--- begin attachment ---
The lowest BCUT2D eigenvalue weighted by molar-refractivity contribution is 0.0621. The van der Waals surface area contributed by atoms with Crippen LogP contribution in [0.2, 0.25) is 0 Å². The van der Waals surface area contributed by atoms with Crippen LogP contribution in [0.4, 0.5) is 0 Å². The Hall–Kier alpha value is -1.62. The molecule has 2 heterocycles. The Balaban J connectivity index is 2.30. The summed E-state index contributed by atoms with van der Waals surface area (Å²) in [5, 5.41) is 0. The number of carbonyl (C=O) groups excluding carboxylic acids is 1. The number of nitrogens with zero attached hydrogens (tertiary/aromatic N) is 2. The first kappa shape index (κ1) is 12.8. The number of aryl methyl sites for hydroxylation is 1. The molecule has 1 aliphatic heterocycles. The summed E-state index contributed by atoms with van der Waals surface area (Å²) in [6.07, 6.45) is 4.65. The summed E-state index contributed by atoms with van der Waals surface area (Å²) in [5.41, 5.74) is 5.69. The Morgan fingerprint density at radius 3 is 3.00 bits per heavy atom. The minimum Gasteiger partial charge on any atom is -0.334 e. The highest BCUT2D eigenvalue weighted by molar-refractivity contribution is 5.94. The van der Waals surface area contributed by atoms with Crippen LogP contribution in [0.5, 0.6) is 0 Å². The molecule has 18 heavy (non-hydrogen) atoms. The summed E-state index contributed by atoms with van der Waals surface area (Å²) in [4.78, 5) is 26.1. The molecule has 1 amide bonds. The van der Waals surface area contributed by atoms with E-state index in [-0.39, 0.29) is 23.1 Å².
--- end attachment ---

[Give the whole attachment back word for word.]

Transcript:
The lowest BCUT2D eigenvalue weighted by molar-refractivity contribution is 0.0621. The van der Waals surface area contributed by atoms with Crippen LogP contribution in [0.2, 0.25) is 0 Å². The van der Waals surface area contributed by atoms with Crippen LogP contribution in [0.4, 0.5) is 0 Å². The Hall–Kier alpha value is -1.62. The molecule has 2 heterocycles. The Balaban J connectivity index is 2.30. The summed E-state index contributed by atoms with van der Waals surface area (Å²) in [5, 5.41) is 0. The number of carbonyl (C=O) groups excluding carboxylic acids is 1. The number of nitrogens with zero attached hydrogens (tertiary/aromatic N) is 2. The first kappa shape index (κ1) is 12.8. The number of aryl methyl sites for hydroxylation is 1. The molecule has 1 aliphatic heterocycles. The summed E-state index contributed by atoms with van der Waals surface area (Å²) in [6.07, 6.45) is 4.65. The summed E-state index contributed by atoms with van der Waals surface area (Å²) in [5.41, 5.74) is 5.69. The Morgan fingerprint density at radius 3 is 3.00 bits per heavy atom. The minimum Gasteiger partial charge on any atom is -0.334 e. The highest BCUT2D eigenvalue weighted by molar-refractivity contribution is 5.94. The van der Waals surface area contributed by atoms with Crippen LogP contribution in [0.5, 0.6) is 0 Å². The molecule has 18 heavy (non-hydrogen) atoms. The summed E-state index contributed by atoms with van der Waals surface area (Å²) in [4.78, 5) is 26.1. The molecule has 1 amide bonds. The van der Waals surface area contributed by atoms with E-state index in [-0.39, 0.29) is 23.1 Å².